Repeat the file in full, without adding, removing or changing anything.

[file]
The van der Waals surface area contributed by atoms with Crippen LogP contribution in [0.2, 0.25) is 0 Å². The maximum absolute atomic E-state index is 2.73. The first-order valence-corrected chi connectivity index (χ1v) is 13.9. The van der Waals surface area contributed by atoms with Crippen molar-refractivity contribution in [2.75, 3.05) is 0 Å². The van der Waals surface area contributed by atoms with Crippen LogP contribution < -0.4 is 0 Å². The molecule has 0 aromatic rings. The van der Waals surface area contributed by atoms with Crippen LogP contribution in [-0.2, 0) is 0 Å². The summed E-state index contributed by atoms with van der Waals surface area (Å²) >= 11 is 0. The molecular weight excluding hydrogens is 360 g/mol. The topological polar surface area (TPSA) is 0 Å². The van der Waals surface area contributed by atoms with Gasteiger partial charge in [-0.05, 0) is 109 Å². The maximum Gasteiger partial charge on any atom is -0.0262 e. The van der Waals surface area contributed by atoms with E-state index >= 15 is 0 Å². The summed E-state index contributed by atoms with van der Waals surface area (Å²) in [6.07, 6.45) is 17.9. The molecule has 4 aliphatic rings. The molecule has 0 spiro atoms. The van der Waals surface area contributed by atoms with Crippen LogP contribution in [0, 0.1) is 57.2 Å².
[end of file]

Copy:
The van der Waals surface area contributed by atoms with Crippen LogP contribution in [0.2, 0.25) is 0 Å². The maximum absolute atomic E-state index is 2.73. The first-order valence-corrected chi connectivity index (χ1v) is 13.9. The van der Waals surface area contributed by atoms with Crippen molar-refractivity contribution in [2.75, 3.05) is 0 Å². The van der Waals surface area contributed by atoms with Crippen LogP contribution < -0.4 is 0 Å². The molecule has 0 aromatic rings. The van der Waals surface area contributed by atoms with Crippen LogP contribution in [-0.2, 0) is 0 Å². The summed E-state index contributed by atoms with van der Waals surface area (Å²) >= 11 is 0. The molecular weight excluding hydrogens is 360 g/mol. The topological polar surface area (TPSA) is 0 Å². The van der Waals surface area contributed by atoms with Gasteiger partial charge in [-0.05, 0) is 109 Å². The maximum Gasteiger partial charge on any atom is -0.0262 e. The van der Waals surface area contributed by atoms with E-state index >= 15 is 0 Å². The summed E-state index contributed by atoms with van der Waals surface area (Å²) in [6.07, 6.45) is 17.9. The molecule has 4 aliphatic rings. The molecule has 0 spiro atoms. The van der Waals surface area contributed by atoms with Crippen LogP contribution in [0, 0.1) is 57.2 Å².